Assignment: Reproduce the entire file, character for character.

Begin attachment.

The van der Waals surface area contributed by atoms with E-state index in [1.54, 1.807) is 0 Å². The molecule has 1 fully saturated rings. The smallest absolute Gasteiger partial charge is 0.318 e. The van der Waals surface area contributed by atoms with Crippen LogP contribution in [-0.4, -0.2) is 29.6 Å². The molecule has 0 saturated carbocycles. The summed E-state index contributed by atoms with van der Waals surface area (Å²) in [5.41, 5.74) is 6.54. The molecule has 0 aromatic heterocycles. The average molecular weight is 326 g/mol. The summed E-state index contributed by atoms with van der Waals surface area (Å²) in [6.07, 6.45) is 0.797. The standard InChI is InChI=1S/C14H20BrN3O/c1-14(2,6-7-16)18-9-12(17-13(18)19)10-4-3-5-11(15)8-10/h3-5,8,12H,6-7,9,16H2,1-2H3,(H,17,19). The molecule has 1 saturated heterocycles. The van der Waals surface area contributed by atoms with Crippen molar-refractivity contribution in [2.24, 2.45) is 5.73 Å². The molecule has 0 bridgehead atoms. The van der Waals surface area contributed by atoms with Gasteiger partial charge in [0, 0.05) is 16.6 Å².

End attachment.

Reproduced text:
The van der Waals surface area contributed by atoms with E-state index in [1.54, 1.807) is 0 Å². The molecule has 1 fully saturated rings. The smallest absolute Gasteiger partial charge is 0.318 e. The van der Waals surface area contributed by atoms with Crippen LogP contribution in [-0.4, -0.2) is 29.6 Å². The molecule has 0 saturated carbocycles. The summed E-state index contributed by atoms with van der Waals surface area (Å²) in [5.41, 5.74) is 6.54. The molecule has 0 aromatic heterocycles. The average molecular weight is 326 g/mol. The summed E-state index contributed by atoms with van der Waals surface area (Å²) in [6.07, 6.45) is 0.797. The standard InChI is InChI=1S/C14H20BrN3O/c1-14(2,6-7-16)18-9-12(17-13(18)19)10-4-3-5-11(15)8-10/h3-5,8,12H,6-7,9,16H2,1-2H3,(H,17,19). The molecule has 1 saturated heterocycles. The van der Waals surface area contributed by atoms with Crippen molar-refractivity contribution in [2.24, 2.45) is 5.73 Å². The molecule has 0 bridgehead atoms. The van der Waals surface area contributed by atoms with Gasteiger partial charge in [0, 0.05) is 16.6 Å².